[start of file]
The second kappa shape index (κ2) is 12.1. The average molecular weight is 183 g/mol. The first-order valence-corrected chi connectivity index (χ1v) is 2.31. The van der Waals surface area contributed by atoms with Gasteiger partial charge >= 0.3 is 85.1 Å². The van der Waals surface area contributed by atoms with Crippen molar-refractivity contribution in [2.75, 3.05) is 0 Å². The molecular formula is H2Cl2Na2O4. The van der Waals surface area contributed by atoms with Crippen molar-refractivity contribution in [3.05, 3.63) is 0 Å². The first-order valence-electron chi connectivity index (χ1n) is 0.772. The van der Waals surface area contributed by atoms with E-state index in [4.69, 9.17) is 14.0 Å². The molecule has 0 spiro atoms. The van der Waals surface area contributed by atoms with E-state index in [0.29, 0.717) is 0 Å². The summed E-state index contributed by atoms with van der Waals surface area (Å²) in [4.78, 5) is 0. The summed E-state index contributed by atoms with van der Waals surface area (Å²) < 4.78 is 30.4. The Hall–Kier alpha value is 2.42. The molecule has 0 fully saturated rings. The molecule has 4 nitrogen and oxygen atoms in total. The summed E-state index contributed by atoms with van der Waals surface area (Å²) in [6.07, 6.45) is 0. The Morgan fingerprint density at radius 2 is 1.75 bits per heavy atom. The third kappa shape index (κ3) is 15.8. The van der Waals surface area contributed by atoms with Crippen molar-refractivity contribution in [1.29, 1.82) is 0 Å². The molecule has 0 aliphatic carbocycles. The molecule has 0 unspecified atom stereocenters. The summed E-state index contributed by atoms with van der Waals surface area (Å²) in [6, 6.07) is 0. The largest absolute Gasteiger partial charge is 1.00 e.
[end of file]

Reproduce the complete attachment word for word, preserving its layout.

The second kappa shape index (κ2) is 12.1. The average molecular weight is 183 g/mol. The first-order valence-corrected chi connectivity index (χ1v) is 2.31. The van der Waals surface area contributed by atoms with Gasteiger partial charge >= 0.3 is 85.1 Å². The van der Waals surface area contributed by atoms with Crippen molar-refractivity contribution in [2.75, 3.05) is 0 Å². The molecular formula is H2Cl2Na2O4. The van der Waals surface area contributed by atoms with Crippen molar-refractivity contribution in [3.05, 3.63) is 0 Å². The first-order valence-electron chi connectivity index (χ1n) is 0.772. The van der Waals surface area contributed by atoms with E-state index in [4.69, 9.17) is 14.0 Å². The molecule has 0 spiro atoms. The van der Waals surface area contributed by atoms with E-state index in [0.29, 0.717) is 0 Å². The summed E-state index contributed by atoms with van der Waals surface area (Å²) in [4.78, 5) is 0. The summed E-state index contributed by atoms with van der Waals surface area (Å²) < 4.78 is 30.4. The Hall–Kier alpha value is 2.42. The molecule has 0 fully saturated rings. The molecule has 4 nitrogen and oxygen atoms in total. The summed E-state index contributed by atoms with van der Waals surface area (Å²) in [6.07, 6.45) is 0. The Morgan fingerprint density at radius 2 is 1.75 bits per heavy atom. The third kappa shape index (κ3) is 15.8. The van der Waals surface area contributed by atoms with Crippen molar-refractivity contribution in [1.29, 1.82) is 0 Å². The molecule has 0 aliphatic carbocycles. The molecule has 0 unspecified atom stereocenters. The summed E-state index contributed by atoms with van der Waals surface area (Å²) in [6, 6.07) is 0. The largest absolute Gasteiger partial charge is 1.00 e.